# Time Dilation-AHH

[SOLVED] Time Dilation-AHH!!

So, I feel like this should be a simple problem, but according to my online homework, none of the answers are correct.

Here's the problem:
A spaceship is moving at 0.66 c (0.66 times the speed of light) with respect to the earth. An observer on the spaceship measures the time interval between two events on earth as 35 hrs. If the spaceship had been moving with a speed of 0.9 c with respect to the earth, what would the time interval between the events have been?

So, I used the equation T= gamma*To, and To as 35 hours, but then I thought maybe I was doing it backwards and used the 35 hours as T, and still couldn't get the right answer!! Is the time interval of 35 hours the proper time interval? From what I read in the book, proper time is time as measured by an observer who sees the events occur at the same position, and is this is a time dilation problem, then the answer must be longer than 35 hours. I'm just a little frustrated, I don't know what I'm doing wrong!!

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G01
Homework Helper
Gold Member
This seems like a homework problem. Can you please show your work? I can't know what you have done wrong, if you don't show me.

Using the equation delta T= gamma*delta(Tproper)....

delta T= 1/(sqrt(1-.9^2))*35 hours, getting about 81 hours.

(But this is wrong, but I don't know why)

Omg, relativity.

Can I have the link to your online homework, I want to start learning it also

Hint: Convert the time interval to the Earth's frame first, and then convert to the case for 0.9c.

From what I read in the book, proper time is time as measured by an observer who sees the events occur at the same position.....
If book describes proper time is exactly the way you worded it I do not think too highly of it.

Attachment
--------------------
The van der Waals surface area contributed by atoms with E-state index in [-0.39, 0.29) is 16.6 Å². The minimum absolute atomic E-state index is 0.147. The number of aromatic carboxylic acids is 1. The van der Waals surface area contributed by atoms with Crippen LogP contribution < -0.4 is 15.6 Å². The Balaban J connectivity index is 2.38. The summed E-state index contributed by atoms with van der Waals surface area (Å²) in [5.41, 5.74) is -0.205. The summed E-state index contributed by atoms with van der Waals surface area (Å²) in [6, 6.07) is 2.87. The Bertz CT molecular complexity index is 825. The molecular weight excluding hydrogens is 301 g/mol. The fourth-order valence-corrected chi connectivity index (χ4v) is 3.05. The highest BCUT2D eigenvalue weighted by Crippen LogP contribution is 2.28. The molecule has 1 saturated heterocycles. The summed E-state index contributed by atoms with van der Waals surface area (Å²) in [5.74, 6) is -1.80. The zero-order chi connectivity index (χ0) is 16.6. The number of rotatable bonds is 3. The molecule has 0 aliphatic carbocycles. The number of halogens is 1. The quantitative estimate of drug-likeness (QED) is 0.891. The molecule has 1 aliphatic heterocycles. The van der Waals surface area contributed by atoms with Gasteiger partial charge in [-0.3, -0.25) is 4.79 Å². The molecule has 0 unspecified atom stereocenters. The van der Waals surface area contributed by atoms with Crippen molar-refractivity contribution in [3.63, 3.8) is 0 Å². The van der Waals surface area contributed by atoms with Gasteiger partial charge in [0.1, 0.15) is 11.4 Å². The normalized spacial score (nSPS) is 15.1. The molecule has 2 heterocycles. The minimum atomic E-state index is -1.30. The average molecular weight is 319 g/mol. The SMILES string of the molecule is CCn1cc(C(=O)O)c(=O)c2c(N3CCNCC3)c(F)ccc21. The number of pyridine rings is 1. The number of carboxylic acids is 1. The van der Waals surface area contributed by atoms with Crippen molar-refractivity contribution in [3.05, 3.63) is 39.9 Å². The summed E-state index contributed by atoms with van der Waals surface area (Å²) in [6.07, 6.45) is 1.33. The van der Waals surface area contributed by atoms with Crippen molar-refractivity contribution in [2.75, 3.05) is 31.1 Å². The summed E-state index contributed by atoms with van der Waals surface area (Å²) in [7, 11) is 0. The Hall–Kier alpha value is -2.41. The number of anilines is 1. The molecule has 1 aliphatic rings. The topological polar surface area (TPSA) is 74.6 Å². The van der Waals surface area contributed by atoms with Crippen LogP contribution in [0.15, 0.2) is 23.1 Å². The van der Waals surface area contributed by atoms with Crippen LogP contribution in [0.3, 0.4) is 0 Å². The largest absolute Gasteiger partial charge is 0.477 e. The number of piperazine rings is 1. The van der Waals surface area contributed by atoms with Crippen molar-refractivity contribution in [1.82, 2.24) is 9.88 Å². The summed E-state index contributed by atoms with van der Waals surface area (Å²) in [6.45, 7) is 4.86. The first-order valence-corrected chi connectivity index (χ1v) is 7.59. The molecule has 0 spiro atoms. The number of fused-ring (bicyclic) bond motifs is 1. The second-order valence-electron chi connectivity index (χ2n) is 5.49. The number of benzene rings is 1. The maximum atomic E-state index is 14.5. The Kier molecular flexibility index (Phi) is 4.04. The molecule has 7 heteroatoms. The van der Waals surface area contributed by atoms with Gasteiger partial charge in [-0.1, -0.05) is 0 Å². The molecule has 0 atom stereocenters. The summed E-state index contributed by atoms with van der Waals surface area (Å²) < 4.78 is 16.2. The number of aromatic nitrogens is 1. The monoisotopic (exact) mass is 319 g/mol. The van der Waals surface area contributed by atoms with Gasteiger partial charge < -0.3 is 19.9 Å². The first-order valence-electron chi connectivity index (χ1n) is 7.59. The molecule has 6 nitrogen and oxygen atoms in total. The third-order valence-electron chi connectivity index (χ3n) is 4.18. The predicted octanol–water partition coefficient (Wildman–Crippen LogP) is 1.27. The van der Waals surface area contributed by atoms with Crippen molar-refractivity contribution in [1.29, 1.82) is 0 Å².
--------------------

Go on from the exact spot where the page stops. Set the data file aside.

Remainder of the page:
Proper time is the local elapsed time you measure when you are for instance on earth or on a spaceship, not when you measure something away from you that is in motion with respect to you.

A spaceship is moving at 0.66 c (0.66 times the speed of light) with respect to the earth. An observer on the spaceship measures the time interval between two events on earth as 35 hrs. If the spaceship had been moving with a speed of 0.9 c with respect to the earth, what would the time interval between the events have been?
It does not state if the spaceship is moving towards or away from the earth which obviously makes a difference in the measurement of the interval. Possibly the creator of the problem did not even think about it or wanted the student to ignore this part, you might want to bring this up.

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If book describes proper time is exactly the way you worded it I do not think too highly of it.

Proper time is the local elapsed time you measure when you are for instance on earth or on a spaceship, not when you measure something away from you that is in motion with respect to you.
Actually, that definition is quite common. Proper time is the interval as measured in the reference frame where events occur in the same spatial coordinates. Draw a Minkowski diagram and you will see this also corresponds to the shortest period of time possible.

It does not state if the spaceship is moving towards or away from the earth which obviously makes a difference in the measurement of the interval. Possibly the creator of the problem did not even think about it or wanted the student to ignore this part, you might want to bring this up.
I think you can disregard the propagation of light signals from the Earth to the ship for this problem. In that case, it's irrelevant.

Doc Al
Mentor
When the problem talks about an observer "measuring" a time interval one can assume that they are not talking about raw observations and that light travel time has already been corrected for. (It would be quite a different problem if that's not what's meant.)

Okay, some of you guys seem to contradict one another.

So...T(earth)=T(spaceship)*gamma, correct? I get 46.588 for this, but this isn't the final answer. I get a big fat "NO" for this one.

so then I used T(.9c)=T(earth)*gamma, using .9c here and using .66c above, getting 106.880 hours. Still not right.

WHAT THE H!!!

So...T(earth)=T(spaceship)*gamma, correct? I get 46.588 for this, but this isn't the final answer. I get a big fat "NO" for this one.
This isn't correct. The time measured in the Earth is the proper time, so it should also be the shortest interval. Think about it and check your equation.

Just to check if I'm understanding the problem correctly, is the answer supposed to be 64.2 hours?

No, 64.2 hours is wrong as well.

I GOT IT FINALLY!! Alrighty, so, T(earth) I found using 35/gamma, getting 26.294 (and using .66c for velocity). I then found T(.9c) by dividing 26.294 by gamma using .9c and getting 60.323 hours.

Simple calculation errors made a huge difference, I was dividing 35 by sqrt(1-.66^2) rather than 35/[1/(sqrt(1-.66^2))]. Thanks!